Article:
Wednesday, March 11, 2009

Thinking about the Herald

"The reports of my death are greatly exaggerated" -Mark Twain
I'm sure even at this late hour there are probably a few people in Miami who haven't heard of the latest round of job cuts at the Miami Herald.

For some, there just isn't the emotional attachment to print newspapers that many of us old timers feel.

The Herald has been part of my life since my family first moved to Miami in the latter part of 1958.

I've been reading the Herald longer than just about all of the current Herald employees have been working there.

As a young boy, I sold the Sunday Herald at several busy South Florida Shopping centers.

When the Herald moved into its new building at One Herald Plaza in March of 1963 it marked the occasion with a special four-section edition.

The Herald was proud of its new plant and hired uniformed hostesses to conduct daily tours. At the time the facility was considered to be state of the art in the newspaper industry.

In the 60's and 70's and well into the 80's the Herald was a newspaper that was respected, admired, feared or despised, depending on who you talked to.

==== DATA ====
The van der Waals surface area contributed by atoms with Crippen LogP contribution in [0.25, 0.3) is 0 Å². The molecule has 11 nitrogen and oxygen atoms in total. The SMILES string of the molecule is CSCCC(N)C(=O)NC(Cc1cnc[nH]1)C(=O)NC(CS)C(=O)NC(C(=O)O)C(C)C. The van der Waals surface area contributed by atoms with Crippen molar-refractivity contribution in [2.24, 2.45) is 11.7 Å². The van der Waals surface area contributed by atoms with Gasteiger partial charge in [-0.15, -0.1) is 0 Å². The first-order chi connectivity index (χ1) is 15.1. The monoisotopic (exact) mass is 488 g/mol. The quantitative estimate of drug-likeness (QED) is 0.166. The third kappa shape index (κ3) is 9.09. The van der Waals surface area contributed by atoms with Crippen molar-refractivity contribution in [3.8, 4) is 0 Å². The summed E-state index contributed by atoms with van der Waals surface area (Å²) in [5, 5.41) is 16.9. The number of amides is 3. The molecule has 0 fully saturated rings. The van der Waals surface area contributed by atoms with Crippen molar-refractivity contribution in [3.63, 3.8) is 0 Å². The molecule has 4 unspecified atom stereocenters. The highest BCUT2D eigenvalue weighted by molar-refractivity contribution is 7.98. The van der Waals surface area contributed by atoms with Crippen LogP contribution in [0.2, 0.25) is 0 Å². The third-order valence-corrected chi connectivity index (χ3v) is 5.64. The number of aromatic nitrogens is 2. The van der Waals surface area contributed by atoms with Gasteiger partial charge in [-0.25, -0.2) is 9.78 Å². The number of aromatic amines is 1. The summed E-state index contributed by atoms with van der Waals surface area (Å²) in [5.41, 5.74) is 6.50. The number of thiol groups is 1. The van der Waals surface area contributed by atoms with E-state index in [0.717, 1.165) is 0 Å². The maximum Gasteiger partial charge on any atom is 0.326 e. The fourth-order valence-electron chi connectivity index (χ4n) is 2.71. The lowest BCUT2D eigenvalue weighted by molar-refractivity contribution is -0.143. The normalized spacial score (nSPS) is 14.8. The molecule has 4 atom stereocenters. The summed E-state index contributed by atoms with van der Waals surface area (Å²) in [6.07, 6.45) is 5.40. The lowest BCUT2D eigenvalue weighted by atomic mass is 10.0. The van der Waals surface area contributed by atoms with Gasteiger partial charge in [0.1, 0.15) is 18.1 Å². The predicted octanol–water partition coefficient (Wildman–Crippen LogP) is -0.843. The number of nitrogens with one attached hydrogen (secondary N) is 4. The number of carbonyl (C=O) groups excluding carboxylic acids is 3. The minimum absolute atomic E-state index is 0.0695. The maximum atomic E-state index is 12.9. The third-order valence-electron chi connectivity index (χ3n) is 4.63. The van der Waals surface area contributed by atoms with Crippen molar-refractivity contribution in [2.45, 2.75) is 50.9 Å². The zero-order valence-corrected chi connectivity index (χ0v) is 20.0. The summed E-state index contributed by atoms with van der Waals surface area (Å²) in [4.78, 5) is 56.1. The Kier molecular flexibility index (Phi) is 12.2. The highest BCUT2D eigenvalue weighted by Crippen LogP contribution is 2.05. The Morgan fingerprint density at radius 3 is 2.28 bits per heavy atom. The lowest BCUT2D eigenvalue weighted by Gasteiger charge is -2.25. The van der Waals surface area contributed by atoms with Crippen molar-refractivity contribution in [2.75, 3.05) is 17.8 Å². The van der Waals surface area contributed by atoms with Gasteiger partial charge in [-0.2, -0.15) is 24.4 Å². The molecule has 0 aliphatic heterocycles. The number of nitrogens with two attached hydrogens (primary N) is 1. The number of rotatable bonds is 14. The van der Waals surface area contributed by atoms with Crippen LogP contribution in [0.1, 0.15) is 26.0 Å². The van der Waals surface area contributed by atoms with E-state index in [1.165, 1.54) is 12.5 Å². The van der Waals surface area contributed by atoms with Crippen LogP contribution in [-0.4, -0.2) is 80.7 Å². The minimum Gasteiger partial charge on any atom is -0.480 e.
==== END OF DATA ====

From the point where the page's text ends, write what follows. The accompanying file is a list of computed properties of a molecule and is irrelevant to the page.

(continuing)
Its reach was all-encompassing.

It had dozens of bureaus all over the state. Miami Herald news racks dotted sidewalks from Key West to Florida's panhandle.

In the mid-70's I worked in the advertising composing department. Back then there were so many housing ads that the Sunday real estate section was comprised of four sections to accommodate them all.

In the early 80's, as a freelance photojournalist, I worked alongside many of the Herald's photographers and still call several of them friends.

I've always had a love-hate relationship with the paper and its approach to coverage of some stories. But I continued to read the print edition daily.

So, I'd like to say I'm optimistic about the future of the paper.

I'd like to say the Herald will survive this latest hit.

But I'd be lying.

Even some long-time Herald staffers who, up until a few months ago told me they wanted to end their careers at the Herald, are telling me now, "it's over."

I tell friends in half-jest that newspapers started going downhill when they did away with Linotype machines and the old noisy AP teletype machines.

But what happened today at One Herald Plaza might well be the "last hurrah."

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